Okay, so this is the last lesson in this section and we are talking about setting boundaries with our clients. So the ease of setting boundaries with wedding management clients is probably one of my favorite reasons that I like this package. For me, it's really easy to blur the lines with partial and full clients because we're offering so much more service and even still, to this day, I, you know, get asked something, something obscure that no one's ever asked me before I kind of feel like, oh, should I do that? Or like, should I be doing that? Or should they be doing it and I usually end up just doing it. Um, whereas with, you know, these days of clients, it's very black and white, like you're doing the timeline meeting, confirming the vendors, the rehearsal, the wedding day.
That's it. It's so easy to know if what they're asking you is above and beyond those services. So now that we know how to easy it is to set these boundaries. How do we do this eloquently? I mean, you don't want to be a jerk and say something like, well ask for our contract that's not a part of your service. And done that.
No, no, that's not very nice. You know, like brides are just like everybody else. They want to feel validated, and they want to be heard. So I will always say something like, Oh, that's a great question, or Wow, I love that idea, followed by something of the sorts of here's a great resource, or let me refer you to that person. So essentially, I validate the idea, tell them how great is how much I love it, and then point them in the right direction. So even if you know it's outside of that scope of a wedding management, I still point them where they need to go.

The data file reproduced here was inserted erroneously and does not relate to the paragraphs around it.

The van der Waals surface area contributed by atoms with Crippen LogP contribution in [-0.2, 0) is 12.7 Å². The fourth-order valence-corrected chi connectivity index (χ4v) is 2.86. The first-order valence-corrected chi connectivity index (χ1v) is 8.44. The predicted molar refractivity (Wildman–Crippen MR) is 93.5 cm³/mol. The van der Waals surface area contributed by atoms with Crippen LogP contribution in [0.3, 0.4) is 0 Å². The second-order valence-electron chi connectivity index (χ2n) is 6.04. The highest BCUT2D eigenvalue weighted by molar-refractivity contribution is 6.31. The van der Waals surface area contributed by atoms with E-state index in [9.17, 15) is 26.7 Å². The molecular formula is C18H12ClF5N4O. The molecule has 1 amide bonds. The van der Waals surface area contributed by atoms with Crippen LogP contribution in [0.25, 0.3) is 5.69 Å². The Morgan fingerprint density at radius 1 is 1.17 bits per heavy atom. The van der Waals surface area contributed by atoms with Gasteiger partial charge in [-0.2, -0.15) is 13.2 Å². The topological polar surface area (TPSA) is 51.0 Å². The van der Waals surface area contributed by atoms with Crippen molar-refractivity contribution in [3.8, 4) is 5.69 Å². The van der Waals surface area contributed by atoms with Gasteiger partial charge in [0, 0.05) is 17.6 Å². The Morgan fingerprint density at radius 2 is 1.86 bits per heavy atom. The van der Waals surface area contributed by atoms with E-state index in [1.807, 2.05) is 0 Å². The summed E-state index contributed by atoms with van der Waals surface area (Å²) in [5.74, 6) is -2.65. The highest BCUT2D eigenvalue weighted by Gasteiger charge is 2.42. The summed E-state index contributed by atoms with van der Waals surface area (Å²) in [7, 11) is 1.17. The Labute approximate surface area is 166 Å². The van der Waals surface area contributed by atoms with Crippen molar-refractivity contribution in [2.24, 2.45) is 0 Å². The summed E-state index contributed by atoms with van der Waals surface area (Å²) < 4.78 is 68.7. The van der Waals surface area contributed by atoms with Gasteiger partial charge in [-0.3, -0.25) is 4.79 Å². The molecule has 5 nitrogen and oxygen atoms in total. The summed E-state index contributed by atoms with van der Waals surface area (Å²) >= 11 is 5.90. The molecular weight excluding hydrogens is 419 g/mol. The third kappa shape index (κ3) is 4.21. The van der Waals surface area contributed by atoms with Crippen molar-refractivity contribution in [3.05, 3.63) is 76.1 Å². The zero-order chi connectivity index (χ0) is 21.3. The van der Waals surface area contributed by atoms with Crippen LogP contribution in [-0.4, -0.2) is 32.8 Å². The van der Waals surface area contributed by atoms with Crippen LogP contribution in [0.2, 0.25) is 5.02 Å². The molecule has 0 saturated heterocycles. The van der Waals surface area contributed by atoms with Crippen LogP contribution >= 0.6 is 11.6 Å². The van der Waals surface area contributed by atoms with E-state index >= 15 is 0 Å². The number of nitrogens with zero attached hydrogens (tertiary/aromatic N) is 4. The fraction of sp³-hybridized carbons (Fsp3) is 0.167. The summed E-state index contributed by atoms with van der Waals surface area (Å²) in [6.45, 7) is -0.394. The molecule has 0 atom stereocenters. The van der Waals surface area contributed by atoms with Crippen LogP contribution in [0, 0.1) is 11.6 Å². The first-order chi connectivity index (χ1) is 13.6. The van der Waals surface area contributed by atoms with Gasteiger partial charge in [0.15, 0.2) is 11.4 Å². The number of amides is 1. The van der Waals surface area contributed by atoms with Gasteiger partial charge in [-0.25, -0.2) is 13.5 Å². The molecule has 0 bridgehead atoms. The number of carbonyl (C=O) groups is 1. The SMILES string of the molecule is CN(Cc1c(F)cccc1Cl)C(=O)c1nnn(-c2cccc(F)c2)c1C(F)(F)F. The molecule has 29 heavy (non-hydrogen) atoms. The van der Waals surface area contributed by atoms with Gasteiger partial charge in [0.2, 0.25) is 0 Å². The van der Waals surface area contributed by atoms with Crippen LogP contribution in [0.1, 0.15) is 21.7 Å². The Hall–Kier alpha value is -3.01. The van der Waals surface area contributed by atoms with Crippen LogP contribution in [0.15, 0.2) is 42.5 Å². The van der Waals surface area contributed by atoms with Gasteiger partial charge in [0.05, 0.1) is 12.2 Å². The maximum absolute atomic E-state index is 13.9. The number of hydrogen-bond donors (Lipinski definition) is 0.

So another option you can do is also include into your email is oh, you know if you know that's not a part of our services, if you want to add that on. We can do that for X amount of dollars. So, if this starts to become a more frequent thing, brides sometimes unknowingly it's not always their fault they've never done this before they you know get so excited they'll start you know, maybe asking you thing after thing after thing. So if it starts to become this frequent pattern of them kind of overstepping the boundaries and surfaces of your package, then I would encourage you to have a conversation with them and say you know, I'm really enjoying the planning with you I was in such it's gonna be such a beautiful wedding, it's been so much fun. It seems that you may need to be adding on more services, I would love to talk about that with you or if you want to upgrade to the partial planning package, which includes x y&z it would be X amount of dollars.
So I would just, you know, see how it goes. You know those first few times but if it becomes consistent, like I said, definitely open the conversation. And then last but not least, Practice, practice, practice. This setting those boundaries does not come easy at first, at least for people like myself, honestly, for years, I just said yes to everything because I used to be such a people pleaser. And I just I couldn't say no. And I wanted to make sure that I was doing all the right things and making everybody happy.
But you know, making everyone else happy at what cost it was costing me my own sanity, I didn't have work life balance, I was spending so much time and my hourly rate was no tanking for these clients because I was doing so much more than I had a lied for in the price of that package. So you know, I finally learned how to stand my ground politely Of course and me for me now it's second nature. And I know the more that you do it, the easier it's going to get. So just remember to validate, acknowledge and then point them in the right direction. So with practice, practice, practice, you will certainly be a pro at it too very soon.